Technology has moved forward and produced amazing tools but the educational sector has been a reluctant participant until forced to change. We are “late to the dance” with small budgets buying only proven technologies long after many organizations adopt them. With millions of the world’s students at home for online learning overnight in spring of 2020, schools had to make changes quickly. On-line learning is a tool that should be developed. Instead of working to return to the “old normal,” schools and systems should embrace and build on technology so that online learning can become as robust and relevant as possible. More than one type of educational delivery is wise and now . . . essential.

Resistance is futile!
We can predict that some students may remain online or at home for some time. To prevent schools from losing students to other providers of online learning, we should act urgently to develop online education to include the world of what I term “virtual curriculum.” Simply put, virtual curriculum is nimble, evolves from circumstance, and can be developed and implemented quickly so those who need it stay within their school’s orbit.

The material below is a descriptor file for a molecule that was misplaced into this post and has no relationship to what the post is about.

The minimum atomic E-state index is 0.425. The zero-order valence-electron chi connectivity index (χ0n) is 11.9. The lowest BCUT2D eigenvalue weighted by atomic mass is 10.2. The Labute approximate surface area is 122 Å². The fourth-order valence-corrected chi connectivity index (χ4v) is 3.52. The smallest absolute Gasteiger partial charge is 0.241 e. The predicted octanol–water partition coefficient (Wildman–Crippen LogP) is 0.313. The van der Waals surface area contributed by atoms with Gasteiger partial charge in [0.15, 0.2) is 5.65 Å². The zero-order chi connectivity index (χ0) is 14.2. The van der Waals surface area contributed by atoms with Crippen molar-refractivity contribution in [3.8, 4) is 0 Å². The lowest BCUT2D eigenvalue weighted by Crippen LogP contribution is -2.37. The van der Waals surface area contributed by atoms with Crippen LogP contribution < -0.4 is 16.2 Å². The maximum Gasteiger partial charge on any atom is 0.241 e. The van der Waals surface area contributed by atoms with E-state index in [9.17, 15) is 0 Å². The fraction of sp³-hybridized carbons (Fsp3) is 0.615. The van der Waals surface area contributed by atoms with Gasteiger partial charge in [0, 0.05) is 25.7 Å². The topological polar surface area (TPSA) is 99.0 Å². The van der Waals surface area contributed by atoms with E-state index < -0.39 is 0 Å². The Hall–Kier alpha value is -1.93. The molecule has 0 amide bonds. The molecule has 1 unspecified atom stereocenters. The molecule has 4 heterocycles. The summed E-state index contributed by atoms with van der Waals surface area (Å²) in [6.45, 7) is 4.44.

Here is an example.  We selected a teacher trained in effective models of early literacy intervention to provide online instruction. A curriculum congruent to what the school division is doing was selected, initially employing only two subject areas. The academic level was determined through numerous online “meets” with the teacher and student. An additional teacher who is a designated Success Coach also met the parent and student on-line to work on areas everyone agreed was holding up progress. While early in the process, this approach is showing great promise. The student is planned for at their current level of achievement individually empowering the parent and involved teachers while respecting their privacy and need to program at home. We review the progress each quarter of the school year.

Run with your strengths
When students found themselves online literally overnight, we had to make some quick decisions to ensure we did not lose more of the school year than absolutely necessary. Our school uses the Cogito alternative academic program. It is well designed and very popular requiring students to go on-line each night to do specific homework after doing the day’s work at school.